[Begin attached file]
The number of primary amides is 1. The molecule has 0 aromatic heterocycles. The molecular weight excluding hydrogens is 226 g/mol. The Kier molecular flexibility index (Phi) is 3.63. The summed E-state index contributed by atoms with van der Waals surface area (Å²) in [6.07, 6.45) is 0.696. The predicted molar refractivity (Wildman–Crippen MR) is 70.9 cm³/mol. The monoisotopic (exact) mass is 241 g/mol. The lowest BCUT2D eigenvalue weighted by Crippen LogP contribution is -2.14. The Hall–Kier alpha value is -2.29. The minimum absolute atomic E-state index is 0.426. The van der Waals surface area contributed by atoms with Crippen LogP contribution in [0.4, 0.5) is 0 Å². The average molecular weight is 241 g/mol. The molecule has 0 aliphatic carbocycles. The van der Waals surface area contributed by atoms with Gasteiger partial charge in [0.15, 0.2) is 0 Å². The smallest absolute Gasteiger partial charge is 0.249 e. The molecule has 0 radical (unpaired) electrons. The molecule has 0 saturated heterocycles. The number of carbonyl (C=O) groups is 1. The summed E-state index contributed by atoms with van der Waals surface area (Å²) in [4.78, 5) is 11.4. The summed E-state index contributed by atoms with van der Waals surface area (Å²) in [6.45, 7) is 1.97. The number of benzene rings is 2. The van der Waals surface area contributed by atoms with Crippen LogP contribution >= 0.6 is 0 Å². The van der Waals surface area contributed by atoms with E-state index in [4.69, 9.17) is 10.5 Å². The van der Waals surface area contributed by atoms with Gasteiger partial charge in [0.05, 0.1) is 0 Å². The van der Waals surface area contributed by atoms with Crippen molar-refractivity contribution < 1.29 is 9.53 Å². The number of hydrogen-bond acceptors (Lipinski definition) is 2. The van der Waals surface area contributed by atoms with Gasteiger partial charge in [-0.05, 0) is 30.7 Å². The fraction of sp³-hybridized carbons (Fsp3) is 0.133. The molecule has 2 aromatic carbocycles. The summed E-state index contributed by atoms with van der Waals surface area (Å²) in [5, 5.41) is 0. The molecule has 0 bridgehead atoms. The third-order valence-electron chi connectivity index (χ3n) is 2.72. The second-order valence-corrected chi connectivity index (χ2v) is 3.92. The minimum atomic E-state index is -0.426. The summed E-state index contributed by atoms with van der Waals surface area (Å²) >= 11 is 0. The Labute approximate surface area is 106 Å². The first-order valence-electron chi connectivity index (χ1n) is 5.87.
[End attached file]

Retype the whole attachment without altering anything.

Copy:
The number of primary amides is 1. The molecule has 0 aromatic heterocycles. The molecular weight excluding hydrogens is 226 g/mol. The Kier molecular flexibility index (Phi) is 3.63. The summed E-state index contributed by atoms with van der Waals surface area (Å²) in [6.07, 6.45) is 0.696. The predicted molar refractivity (Wildman–Crippen MR) is 70.9 cm³/mol. The monoisotopic (exact) mass is 241 g/mol. The lowest BCUT2D eigenvalue weighted by Crippen LogP contribution is -2.14. The Hall–Kier alpha value is -2.29. The minimum absolute atomic E-state index is 0.426. The van der Waals surface area contributed by atoms with Crippen LogP contribution in [0.4, 0.5) is 0 Å². The average molecular weight is 241 g/mol. The molecule has 0 aliphatic carbocycles. The van der Waals surface area contributed by atoms with Gasteiger partial charge in [0.15, 0.2) is 0 Å². The smallest absolute Gasteiger partial charge is 0.249 e. The molecule has 0 radical (unpaired) electrons. The molecule has 0 saturated heterocycles. The number of carbonyl (C=O) groups is 1. The summed E-state index contributed by atoms with van der Waals surface area (Å²) in [4.78, 5) is 11.4. The summed E-state index contributed by atoms with van der Waals surface area (Å²) in [6.45, 7) is 1.97. The number of benzene rings is 2. The van der Waals surface area contributed by atoms with Crippen LogP contribution >= 0.6 is 0 Å². The van der Waals surface area contributed by atoms with E-state index in [4.69, 9.17) is 10.5 Å². The van der Waals surface area contributed by atoms with Gasteiger partial charge in [0.05, 0.1) is 0 Å². The van der Waals surface area contributed by atoms with Crippen molar-refractivity contribution < 1.29 is 9.53 Å². The number of hydrogen-bond acceptors (Lipinski definition) is 2. The van der Waals surface area contributed by atoms with Gasteiger partial charge in [-0.05, 0) is 30.7 Å². The fraction of sp³-hybridized carbons (Fsp3) is 0.133. The molecule has 2 aromatic carbocycles. The summed E-state index contributed by atoms with van der Waals surface area (Å²) in [5, 5.41) is 0. The molecule has 0 bridgehead atoms. The third-order valence-electron chi connectivity index (χ3n) is 2.72. The second-order valence-corrected chi connectivity index (χ2v) is 3.92. The minimum atomic E-state index is -0.426. The summed E-state index contributed by atoms with van der Waals surface area (Å²) >= 11 is 0. The Labute approximate surface area is 106 Å². The first-order valence-electron chi connectivity index (χ1n) is 5.87.